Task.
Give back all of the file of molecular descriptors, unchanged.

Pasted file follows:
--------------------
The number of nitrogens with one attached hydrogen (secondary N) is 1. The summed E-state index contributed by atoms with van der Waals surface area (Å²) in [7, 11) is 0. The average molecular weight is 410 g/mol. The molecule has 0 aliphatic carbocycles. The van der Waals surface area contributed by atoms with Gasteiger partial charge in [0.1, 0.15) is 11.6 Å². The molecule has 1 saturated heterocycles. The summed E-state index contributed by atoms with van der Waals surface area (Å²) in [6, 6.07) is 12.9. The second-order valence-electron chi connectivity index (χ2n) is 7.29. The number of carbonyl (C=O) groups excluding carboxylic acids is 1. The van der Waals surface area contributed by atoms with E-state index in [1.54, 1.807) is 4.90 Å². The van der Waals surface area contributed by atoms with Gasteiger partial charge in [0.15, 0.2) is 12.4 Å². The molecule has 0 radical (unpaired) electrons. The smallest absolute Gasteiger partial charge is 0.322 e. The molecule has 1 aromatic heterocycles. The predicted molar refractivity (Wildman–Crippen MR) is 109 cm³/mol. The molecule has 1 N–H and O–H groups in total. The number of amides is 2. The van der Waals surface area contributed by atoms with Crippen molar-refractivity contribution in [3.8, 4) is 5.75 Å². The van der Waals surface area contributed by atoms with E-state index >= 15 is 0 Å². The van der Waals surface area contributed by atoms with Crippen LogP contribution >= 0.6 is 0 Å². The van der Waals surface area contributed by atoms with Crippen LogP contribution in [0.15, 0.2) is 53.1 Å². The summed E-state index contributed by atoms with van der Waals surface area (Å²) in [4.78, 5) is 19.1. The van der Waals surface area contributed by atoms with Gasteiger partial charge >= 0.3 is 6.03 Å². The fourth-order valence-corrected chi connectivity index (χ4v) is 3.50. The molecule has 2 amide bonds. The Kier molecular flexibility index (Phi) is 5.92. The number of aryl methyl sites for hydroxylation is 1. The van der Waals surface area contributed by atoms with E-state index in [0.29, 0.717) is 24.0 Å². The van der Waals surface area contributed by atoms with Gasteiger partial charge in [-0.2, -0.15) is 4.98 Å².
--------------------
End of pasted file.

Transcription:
The number of nitrogens with one attached hydrogen (secondary N) is 1. The summed E-state index contributed by atoms with van der Waals surface area (Å²) in [7, 11) is 0. The average molecular weight is 410 g/mol. The molecule has 0 aliphatic carbocycles. The van der Waals surface area contributed by atoms with Gasteiger partial charge in [0.1, 0.15) is 11.6 Å². The molecule has 1 saturated heterocycles. The summed E-state index contributed by atoms with van der Waals surface area (Å²) in [6, 6.07) is 12.9. The second-order valence-electron chi connectivity index (χ2n) is 7.29. The number of carbonyl (C=O) groups excluding carboxylic acids is 1. The van der Waals surface area contributed by atoms with E-state index in [1.54, 1.807) is 4.90 Å². The van der Waals surface area contributed by atoms with Gasteiger partial charge in [0.15, 0.2) is 12.4 Å². The molecule has 0 radical (unpaired) electrons. The smallest absolute Gasteiger partial charge is 0.322 e. The molecule has 1 aromatic heterocycles. The predicted molar refractivity (Wildman–Crippen MR) is 109 cm³/mol. The molecule has 1 N–H and O–H groups in total. The number of amides is 2. The van der Waals surface area contributed by atoms with Crippen molar-refractivity contribution in [3.8, 4) is 5.75 Å². The van der Waals surface area contributed by atoms with E-state index >= 15 is 0 Å². The van der Waals surface area contributed by atoms with Crippen LogP contribution >= 0.6 is 0 Å². The van der Waals surface area contributed by atoms with Crippen LogP contribution in [0.15, 0.2) is 53.1 Å². The summed E-state index contributed by atoms with van der Waals surface area (Å²) in [4.78, 5) is 19.1. The van der Waals surface area contributed by atoms with Gasteiger partial charge >= 0.3 is 6.03 Å². The fourth-order valence-corrected chi connectivity index (χ4v) is 3.50. The molecule has 2 amide bonds. The Kier molecular flexibility index (Phi) is 5.92. The number of aryl methyl sites for hydroxylation is 1. The van der Waals surface area contributed by atoms with E-state index in [0.29, 0.717) is 24.0 Å². The van der Waals surface area contributed by atoms with Gasteiger partial charge in [-0.2, -0.15) is 4.98 Å².